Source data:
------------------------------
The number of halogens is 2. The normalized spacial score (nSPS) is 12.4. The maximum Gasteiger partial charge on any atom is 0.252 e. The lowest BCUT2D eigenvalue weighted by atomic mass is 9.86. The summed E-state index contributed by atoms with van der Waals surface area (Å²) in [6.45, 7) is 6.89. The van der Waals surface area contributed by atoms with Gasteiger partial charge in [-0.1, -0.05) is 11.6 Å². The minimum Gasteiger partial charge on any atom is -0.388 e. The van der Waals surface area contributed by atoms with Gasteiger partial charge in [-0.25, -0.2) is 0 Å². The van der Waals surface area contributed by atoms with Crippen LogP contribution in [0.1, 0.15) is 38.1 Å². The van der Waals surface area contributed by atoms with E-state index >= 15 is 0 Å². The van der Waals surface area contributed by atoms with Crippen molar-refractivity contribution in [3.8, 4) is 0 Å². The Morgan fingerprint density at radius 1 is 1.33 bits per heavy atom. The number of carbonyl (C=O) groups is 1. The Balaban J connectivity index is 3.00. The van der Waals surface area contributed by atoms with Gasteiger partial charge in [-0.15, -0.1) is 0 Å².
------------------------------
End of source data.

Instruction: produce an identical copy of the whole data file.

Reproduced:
The number of halogens is 2. The normalized spacial score (nSPS) is 12.4. The maximum Gasteiger partial charge on any atom is 0.252 e. The lowest BCUT2D eigenvalue weighted by atomic mass is 9.86. The summed E-state index contributed by atoms with van der Waals surface area (Å²) in [6.45, 7) is 6.89. The van der Waals surface area contributed by atoms with Gasteiger partial charge in [-0.1, -0.05) is 11.6 Å². The minimum Gasteiger partial charge on any atom is -0.388 e. The van der Waals surface area contributed by atoms with Gasteiger partial charge in [-0.25, -0.2) is 0 Å². The van der Waals surface area contributed by atoms with Crippen LogP contribution in [0.1, 0.15) is 38.1 Å². The van der Waals surface area contributed by atoms with E-state index >= 15 is 0 Å². The van der Waals surface area contributed by atoms with Crippen molar-refractivity contribution in [3.8, 4) is 0 Å². The Morgan fingerprint density at radius 1 is 1.33 bits per heavy atom. The number of carbonyl (C=O) groups is 1. The Balaban J connectivity index is 3.00. The van der Waals surface area contributed by atoms with Gasteiger partial charge in [-0.15, -0.1) is 0 Å².